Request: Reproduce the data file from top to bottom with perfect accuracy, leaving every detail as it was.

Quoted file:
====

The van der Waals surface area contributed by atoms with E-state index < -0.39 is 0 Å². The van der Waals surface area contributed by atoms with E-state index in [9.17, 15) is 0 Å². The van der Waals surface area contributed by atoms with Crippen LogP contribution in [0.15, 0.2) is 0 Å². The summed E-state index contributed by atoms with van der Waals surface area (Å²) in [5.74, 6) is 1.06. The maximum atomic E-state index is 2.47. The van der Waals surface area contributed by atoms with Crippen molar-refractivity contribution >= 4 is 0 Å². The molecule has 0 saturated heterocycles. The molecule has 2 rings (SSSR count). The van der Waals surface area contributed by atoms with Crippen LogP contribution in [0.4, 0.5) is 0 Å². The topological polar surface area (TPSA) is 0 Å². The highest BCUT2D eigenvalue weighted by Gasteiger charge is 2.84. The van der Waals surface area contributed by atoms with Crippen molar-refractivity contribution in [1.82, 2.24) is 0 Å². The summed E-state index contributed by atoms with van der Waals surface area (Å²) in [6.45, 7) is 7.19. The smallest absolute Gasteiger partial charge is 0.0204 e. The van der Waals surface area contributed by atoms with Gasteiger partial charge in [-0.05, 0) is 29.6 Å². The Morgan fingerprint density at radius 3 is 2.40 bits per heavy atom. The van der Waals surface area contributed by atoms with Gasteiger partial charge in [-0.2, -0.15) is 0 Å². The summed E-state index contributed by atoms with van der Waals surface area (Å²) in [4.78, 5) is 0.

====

The van der Waals surface area contributed by atoms with E-state index < -0.39 is 0 Å². The van der Waals surface area contributed by atoms with E-state index in [9.17, 15) is 0 Å². The van der Waals surface area contributed by atoms with Crippen LogP contribution in [0.15, 0.2) is 0 Å². The summed E-state index contributed by atoms with van der Waals surface area (Å²) in [5.74, 6) is 1.06. The maximum atomic E-state index is 2.47. The van der Waals surface area contributed by atoms with Crippen molar-refractivity contribution >= 4 is 0 Å². The molecule has 0 saturated heterocycles. The molecule has 2 rings (SSSR count). The van der Waals surface area contributed by atoms with Crippen LogP contribution in [0.4, 0.5) is 0 Å². The topological polar surface area (TPSA) is 0 Å². The highest BCUT2D eigenvalue weighted by Gasteiger charge is 2.84. The van der Waals surface area contributed by atoms with Crippen molar-refractivity contribution in [1.82, 2.24) is 0 Å². The summed E-state index contributed by atoms with van der Waals surface area (Å²) in [6.45, 7) is 7.19. The smallest absolute Gasteiger partial charge is 0.0204 e. The van der Waals surface area contributed by atoms with Gasteiger partial charge in [-0.05, 0) is 29.6 Å². The Morgan fingerprint density at radius 3 is 2.40 bits per heavy atom. The van der Waals surface area contributed by atoms with Gasteiger partial charge in [-0.2, -0.15) is 0 Å². The summed E-state index contributed by atoms with van der Waals surface area (Å²) in [4.78, 5) is 0.